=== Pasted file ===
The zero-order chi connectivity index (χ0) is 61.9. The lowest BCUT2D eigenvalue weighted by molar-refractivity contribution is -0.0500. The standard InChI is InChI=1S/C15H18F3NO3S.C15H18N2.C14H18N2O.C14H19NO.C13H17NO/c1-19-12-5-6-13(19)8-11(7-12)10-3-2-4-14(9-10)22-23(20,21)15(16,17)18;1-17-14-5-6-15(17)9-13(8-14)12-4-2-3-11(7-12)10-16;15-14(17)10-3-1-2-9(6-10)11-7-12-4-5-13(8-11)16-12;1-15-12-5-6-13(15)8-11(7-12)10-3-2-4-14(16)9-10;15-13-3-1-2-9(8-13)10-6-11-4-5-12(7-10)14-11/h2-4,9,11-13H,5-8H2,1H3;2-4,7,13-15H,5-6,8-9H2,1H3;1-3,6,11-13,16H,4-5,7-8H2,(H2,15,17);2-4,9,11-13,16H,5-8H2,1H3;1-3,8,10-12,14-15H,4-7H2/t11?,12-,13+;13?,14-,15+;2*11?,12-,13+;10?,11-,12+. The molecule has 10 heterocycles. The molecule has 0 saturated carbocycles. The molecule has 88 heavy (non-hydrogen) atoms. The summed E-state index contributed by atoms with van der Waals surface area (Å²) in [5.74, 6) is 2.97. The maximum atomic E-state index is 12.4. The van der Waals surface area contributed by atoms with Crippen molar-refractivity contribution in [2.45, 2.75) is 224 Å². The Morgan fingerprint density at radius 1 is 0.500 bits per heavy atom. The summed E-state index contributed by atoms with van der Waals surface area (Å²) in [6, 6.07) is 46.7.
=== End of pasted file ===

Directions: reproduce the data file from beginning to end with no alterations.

The zero-order chi connectivity index (χ0) is 61.9. The lowest BCUT2D eigenvalue weighted by molar-refractivity contribution is -0.0500. The standard InChI is InChI=1S/C15H18F3NO3S.C15H18N2.C14H18N2O.C14H19NO.C13H17NO/c1-19-12-5-6-13(19)8-11(7-12)10-3-2-4-14(9-10)22-23(20,21)15(16,17)18;1-17-14-5-6-15(17)9-13(8-14)12-4-2-3-11(7-12)10-16;15-14(17)10-3-1-2-9(6-10)11-7-12-4-5-13(8-11)16-12;1-15-12-5-6-13(15)8-11(7-12)10-3-2-4-14(16)9-10;15-13-3-1-2-9(8-13)10-6-11-4-5-12(7-10)14-11/h2-4,9,11-13H,5-8H2,1H3;2-4,7,13-15H,5-6,8-9H2,1H3;1-3,6,11-13,16H,4-5,7-8H2,(H2,15,17);2-4,9,11-13,16H,5-8H2,1H3;1-3,8,10-12,14-15H,4-7H2/t11?,12-,13+;13?,14-,15+;2*11?,12-,13+;10?,11-,12+. The molecule has 10 heterocycles. The molecule has 0 saturated carbocycles. The molecule has 88 heavy (non-hydrogen) atoms. The summed E-state index contributed by atoms with van der Waals surface area (Å²) in [5.74, 6) is 2.97. The maximum atomic E-state index is 12.4. The van der Waals surface area contributed by atoms with Crippen molar-refractivity contribution in [2.45, 2.75) is 224 Å². The Morgan fingerprint density at radius 1 is 0.500 bits per heavy atom. The summed E-state index contributed by atoms with van der Waals surface area (Å²) in [6, 6.07) is 46.7.